Netflix is Wrong About Firefly

Are there really FEWER Firefly fans today than there were in 2003?
Are there really FEWER Firefly fans today than there were in 2003?  Or has Netflix missing the spaceship on this one?

Krista and I were exploring Netflix last week and I noticed that ‘Firefly’ was one of the handful of things that were “Popular on Netflix.”  I asked my wife if she ever seen the show before and, to my surprise, she had not.  So, just like my sister forced me to watch the series and the resulting film Serenity in 2006, I hit play on Netflix and had Krista watch it, too.

Now I am by no means a “Browncoat;” which is a term used for the diehard fans of the show.  I loved the show, but not to the point where I go to conventions, search the internet for Firefly or Joss Whedon news, or done anything that you would expect of any diehard fan community… besides have my wife watch it.

Anyway, when we were done watching everything, Krista asked me about what happened after the movie.  I knew there were comic books made; but that was it.  When I searched online to better answer he question, we saw that there was an effort by the Browncoats to bring the show to Netflix.  Netflix’s chief content officer, Ted Sarandos, shot down the idea by saying the following:

“Let me give you one broad statement about these recovery shows. In almost every case the cult around the show gets more intense and smaller as time goes by. Arrested Development was the rarest of birds in that the audience of the show grew larger than the original broadcast audience because people came to discover it years after it was cancelled. The Firefly fan is still the Firefly fan from when it was on TV and there’s fewer of them and they’re more passionate every year. Whereas with Arrested Development we’re going to be serving a multiple of the original audience. Any of the other shows we could bring back would be a fraction of the original audience.”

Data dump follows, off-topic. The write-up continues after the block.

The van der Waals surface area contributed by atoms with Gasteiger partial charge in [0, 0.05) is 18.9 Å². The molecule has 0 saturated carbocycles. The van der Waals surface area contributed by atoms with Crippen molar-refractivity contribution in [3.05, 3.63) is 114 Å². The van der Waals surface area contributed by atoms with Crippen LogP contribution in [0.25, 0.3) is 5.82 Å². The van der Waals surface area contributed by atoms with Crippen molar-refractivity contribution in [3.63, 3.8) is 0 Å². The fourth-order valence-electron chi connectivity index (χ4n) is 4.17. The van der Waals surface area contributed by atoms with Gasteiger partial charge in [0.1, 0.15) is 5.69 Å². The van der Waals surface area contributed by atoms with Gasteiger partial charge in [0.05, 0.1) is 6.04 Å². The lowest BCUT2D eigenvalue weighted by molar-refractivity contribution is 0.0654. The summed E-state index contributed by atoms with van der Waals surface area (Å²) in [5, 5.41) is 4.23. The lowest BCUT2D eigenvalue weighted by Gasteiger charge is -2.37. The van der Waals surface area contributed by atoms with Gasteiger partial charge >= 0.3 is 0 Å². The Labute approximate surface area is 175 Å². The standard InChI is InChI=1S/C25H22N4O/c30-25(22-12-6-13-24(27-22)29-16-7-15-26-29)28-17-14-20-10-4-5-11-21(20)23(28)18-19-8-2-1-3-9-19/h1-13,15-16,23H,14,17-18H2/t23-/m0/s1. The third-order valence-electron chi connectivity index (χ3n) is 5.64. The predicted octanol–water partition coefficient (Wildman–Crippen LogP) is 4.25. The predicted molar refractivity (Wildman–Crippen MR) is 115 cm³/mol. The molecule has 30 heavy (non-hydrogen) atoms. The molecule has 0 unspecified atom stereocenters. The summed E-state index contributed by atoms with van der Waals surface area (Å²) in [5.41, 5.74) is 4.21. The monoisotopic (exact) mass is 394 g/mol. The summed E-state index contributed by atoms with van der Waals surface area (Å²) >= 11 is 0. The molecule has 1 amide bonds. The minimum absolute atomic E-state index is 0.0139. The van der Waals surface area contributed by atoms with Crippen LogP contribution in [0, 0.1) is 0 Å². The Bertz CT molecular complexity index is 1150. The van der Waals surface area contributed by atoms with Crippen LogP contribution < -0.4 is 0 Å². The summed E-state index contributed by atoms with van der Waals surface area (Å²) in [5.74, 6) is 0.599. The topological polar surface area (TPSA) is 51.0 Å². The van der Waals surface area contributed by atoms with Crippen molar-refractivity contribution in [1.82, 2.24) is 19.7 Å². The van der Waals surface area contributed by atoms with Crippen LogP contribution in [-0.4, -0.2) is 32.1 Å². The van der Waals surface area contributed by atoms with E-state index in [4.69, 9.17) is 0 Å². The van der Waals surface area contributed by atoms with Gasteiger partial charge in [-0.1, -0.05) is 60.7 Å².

... Clearly, Firefly was a show well before its time.
Clearly, Firefly is an intellectually sophisticated space-western that aired and was canceled way before its time.

It’s been 10 years since Firefly was yanked from the air, and not only are the DVD sales respectable, but the show still shows up in the “Popular on Netflix” category from time to time.  The number of people being exposed to the “cult” show Firefly keeps increasing and I’m yet to hear anyone say that they didn’t really enjoy the show.  I think it should go without saying that any attempt to bring Firefly back from the Grave of the Fireflies (incredibly touching film, by the way… you’ll cry) would be tremendously more successful than the original TV run in 2003; which was shown out-of-order and canceled prematurely.

Consider this, too.  Upon watching Firefly with Krista the past week, I realized how much the show was before it’s time.  In an era with the NSA, Apple, Microsoft, Facebook, and Google all spying on us for their own purposes, there is an increasing number of people who just want to be left alone.  Guess what?  That’s what Firefly is all about.  Bringing Firefly back now would resonate tremendously in today’s social-political context.

Now, that’s not to say that Firefly should be brought back.  Joss Wheldon is still tied down making films for Marvel’s The Avengers series.  Likewise, while the cast has all expressed interest in returning to the show, it may not even be possible for everyone to get back together with their current acting contracts and obligations.  If you can’t get the creator and the entire cast back, the show might just completely suck; which would do a great disservice to this great franchise.

By the way, if you have never seen Firefly, I highly recommend watching the first episode.  That’s all you need to get hooked.  And it won’t ruin your life because there are only 14 episodes and a movie.

GD Star Rating
Netflix is Wrong About Firefly, 5.0 out of 5 based on 7 ratings
Kevin Tracy is an Air Force veteran, terrorism/counterterrorism expert, and jack of all trades. KTracy's day job is designing electrical systems for new fossil power plants and environmental solutions. On the side, he keeps a blog, fundraises for political candidates and the St. Baldrick's Foundation, writes and illustrates comic books, and studies foreign affairs in depth.

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